BBB on seniors - Scam alert: Love can make some folks do crazy things
We’ve all heard the expression that “love makes us do crazy things.” Well, that is exactly what these so-called romance scammers are counting on when they exploit the hearts and feelings of their unsuspecting victims.
As with many scams, we can’t imagine falling for such a ruse, but when we are falling in love we can lose touch with our otherwise-practical sense of judgment. That is precisely why romance scams accounted for hundreds of millions of dollars from tens of thousands of hopeless romantics last year alone.
Romance scams typically happen online, and the targets are most often recently widowed or divorced individuals over the age of 50. Victims can be either men or women, though women are at a slightly greater risk for being a target in these cases, probably because this scam relies largely on the manipulation of one’s emotions.
Romance scammers contact their victims through online dating websites or sometimes Facebook. They are looking for individuals who have expressed interest in finding a relationship, because that is exactly what they have to offer. These scammers craft elaborate fake aliases and profiles with pictures that are certainly not their own and that will be the most appealing to their targets. They may even have several fake profiles on different websites with the same alias to bolster their story, just in case their targets decide to check them out.
Romance scammers often claim to be U.S. military personnel stationed overseas, recently widowed, and possibly with a child to give off the appearance of being a responsible, caring, paternal type. They also may pose as a young, attractive woman, either a teacher or a missionary, who is seeking help of some sort, depending on who they are targeting.
The scheme: The first step in the romance scam requires the fraudsters to build trust and learn as much as they can about their victims. They will quickly request to communicate outside of the avenue in which you met, either through personal email or text messaging. Once a rapport is established, the scammer will profess his deep love for his victim.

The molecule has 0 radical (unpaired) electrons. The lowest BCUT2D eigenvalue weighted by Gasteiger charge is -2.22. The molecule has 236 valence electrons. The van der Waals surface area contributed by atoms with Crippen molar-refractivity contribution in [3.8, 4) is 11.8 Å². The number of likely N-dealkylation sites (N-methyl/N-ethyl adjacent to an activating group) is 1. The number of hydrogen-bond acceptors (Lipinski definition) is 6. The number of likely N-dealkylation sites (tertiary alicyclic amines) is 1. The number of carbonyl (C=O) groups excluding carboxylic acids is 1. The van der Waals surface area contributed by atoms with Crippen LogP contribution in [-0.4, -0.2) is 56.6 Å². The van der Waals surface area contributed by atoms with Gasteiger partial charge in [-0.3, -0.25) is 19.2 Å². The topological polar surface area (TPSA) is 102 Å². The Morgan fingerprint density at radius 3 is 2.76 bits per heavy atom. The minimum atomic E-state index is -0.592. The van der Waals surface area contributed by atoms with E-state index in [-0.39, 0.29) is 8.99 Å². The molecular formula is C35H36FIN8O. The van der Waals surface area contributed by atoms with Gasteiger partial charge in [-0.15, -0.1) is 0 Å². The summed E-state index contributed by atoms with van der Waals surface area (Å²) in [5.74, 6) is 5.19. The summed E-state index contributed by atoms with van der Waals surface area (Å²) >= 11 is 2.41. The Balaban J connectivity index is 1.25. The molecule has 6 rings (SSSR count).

Next, they will explain why it is not possible to meet in person; usually they reside overseas, so meeting would be very difficult. Romance scammers are very attentive and keep in almost constant contact. They even may send small gifts such as flowers, as any good mate would do. These scammers will start by asking for a small favor in order to gauge whether the victim will be likely to help in the inevitable emergency that will occur in the future and require a much larger sum of money that they will request be sent by Western Union or Money Gram.
Romance scammers play a very long game. They invest a lot of time in their victims and often reap very large sums of loot for their persistence. The emotional devastation for victims of this scam is uniquely intense, as it stems from a betrayal by their supposed true love. This, unfortunately, often leads to a deep sense of shame that can either lead to denial of the scam or at least refusal to report it.
Remember, these con men (and women) are professionals and they are very good at their jobs. If you do think you are a victim of a romance scam, it is important to remember you are not alone - far from it in fact; you are one in several thousand. If this is the case, stop all payments immediately and report it to your local police department and the Internet Crime Complaint Center at IC3.gov, as well as to any internet dating sites where you met the scammer.
Romance scams also pose a risk of a continuing cycle of victimization. For instance, once the scammer is found to be a fraud, they might contact the victim, claiming to be law enforcement who can help get any lost money back for a fee. Another possibility is that the scammer admits to the initial ploy, but insists that they really did fall in love with you and simply continues the scam.
Victims of the romance scam might re-visit a dating site after this failed relationship and match with another scammer who got their information from a “suckers list” of people who have previously fallen victim to a scam that scammers notoriously sell and trade with each other.
As a general rule, if you meet someone online who, for any reason, cannot meet you in person, be suspicious. Be very suspicious. This is almost a sure sign of fraud, so you should not send them any money or give them any personal or financial information. If you are unsure or have any question about corresponding with an unknown person online, call the BBB at 713-641-6141 with any questions before you relinquish any funds, or worse, get your heart broken.
Melissa Ramsey is the BBB Education Foundation columnist. For more information, call 713-341-6141.